LXXXIX - (Re) leituras: En Folkefiende (an Enemy of the People) by Henrik Ibsen, comments by André Bandeira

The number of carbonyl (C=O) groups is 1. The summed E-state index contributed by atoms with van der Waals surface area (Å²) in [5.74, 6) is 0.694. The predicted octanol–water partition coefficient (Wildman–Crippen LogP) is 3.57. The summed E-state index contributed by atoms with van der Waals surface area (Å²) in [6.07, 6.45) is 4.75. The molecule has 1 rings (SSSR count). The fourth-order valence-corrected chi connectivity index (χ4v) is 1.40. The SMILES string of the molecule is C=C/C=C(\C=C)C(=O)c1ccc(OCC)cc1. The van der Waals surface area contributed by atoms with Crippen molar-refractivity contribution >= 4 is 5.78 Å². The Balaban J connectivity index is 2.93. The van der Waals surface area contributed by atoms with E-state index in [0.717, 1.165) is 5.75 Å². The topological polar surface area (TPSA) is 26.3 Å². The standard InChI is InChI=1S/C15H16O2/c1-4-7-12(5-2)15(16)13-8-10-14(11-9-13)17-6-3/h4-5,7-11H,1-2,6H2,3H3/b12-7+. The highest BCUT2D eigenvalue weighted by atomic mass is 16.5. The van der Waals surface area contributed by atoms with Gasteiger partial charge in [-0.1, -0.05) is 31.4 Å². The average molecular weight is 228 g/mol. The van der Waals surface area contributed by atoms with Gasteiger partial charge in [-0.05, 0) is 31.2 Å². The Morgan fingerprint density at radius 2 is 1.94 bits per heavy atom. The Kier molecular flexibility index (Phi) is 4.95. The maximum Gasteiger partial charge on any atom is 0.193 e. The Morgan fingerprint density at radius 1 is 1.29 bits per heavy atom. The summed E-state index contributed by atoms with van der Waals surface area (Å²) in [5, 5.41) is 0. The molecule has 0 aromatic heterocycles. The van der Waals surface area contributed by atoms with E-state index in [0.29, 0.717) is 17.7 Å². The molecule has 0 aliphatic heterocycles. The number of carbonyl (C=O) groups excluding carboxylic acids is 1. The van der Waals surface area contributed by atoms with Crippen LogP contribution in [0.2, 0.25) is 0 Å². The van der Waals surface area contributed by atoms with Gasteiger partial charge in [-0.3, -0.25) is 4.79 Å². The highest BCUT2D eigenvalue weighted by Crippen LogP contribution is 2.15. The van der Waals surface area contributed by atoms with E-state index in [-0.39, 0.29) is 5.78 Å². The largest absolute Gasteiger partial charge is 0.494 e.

This is the most important play of Henrik Ibsen, the most important writer of Norway. Here is the plot: in a town, the municipal baths are attracting tourists and enriching the population. The physician, who makes part of the board of directors, finds out that a tanner's shop is polluting the waters which feed the baths, and spreading diseases among the sick people who are using them. He decides to make public his findings.His brother, who happens to be the Mayor, and Chief Constable, dissuades him of doing that, because the repair will take two years and will cost a fortune, therefore diverting the tourists to other towns and ruining the local Economy. If the physician goes ahead -- as he is determined to, for the sake of the customers's health and the honour of the community -- he will lose his job, his brother tells him. The physician's father-in-law, the owner of the tanner's shop, buys all the shares of the baths, before the report comes out, and tells the physician that if he denounces the wrondoing, all the money he had spared and invested, as legacy for the physician's wife and children, will boil down to useless paper sheets. The newspapers who first decided to publish the report, conspiring to replace the Mayor with people of their own, finally ask the physician to deffuse the rumours, because they are afraid of losing readers. In a public gathering, where he toils to speak up, he manages to utter the most important words of Ibsen: «The majority has the Power - unfortunately - but has no right. The right, that's what I have and other few. The minority is always right». The throng bashes him, and the self-proclaimed free journalists call him, first, «aristocrat since yesterday's eve» and,then, «revolutionarist». He's finally voted «enemy of the people», loses his job, has his home both foreclosed and attacked, and becomes impeded of practicing Medecine. After having a possible migration to America aborted, the physician gathers his family, tries to rebuild a way of living, and says to his daughter: «...den staerkeste mand i verden, det er hen, sam staer mest alene» (the strongest man in the world is the one who stays most alone). There is a frightening statue of Ibsen, at the top of Oslo's main boulevard, Karl Johan. The physician, in the play, doesn't mind of losing everything, in order to save weak and ailing people who come to town, from faraway, looking for relief. He doesn't mind either in his quest for prioritizing honesty rather than a rotten welfare. But he is not fighting for any majority, neither he claims to be either a superior being or a new leader. Actually, after he realizes all the quicksands on which the community is founded, he doesn't defend it any more, no matter the one which holds a majority or the one which is looking to build a new majority. He defends himself, and the right of being unique and integer against the balance of forces. Precisely: the right against any might, as if they where the Sun and the Moon. And if Ibsen proved us that the minority is sometimes right, one man, alone as he means it, he is always right. Each and every man, even caught by surprise and shot twice, long before growing up to be a man.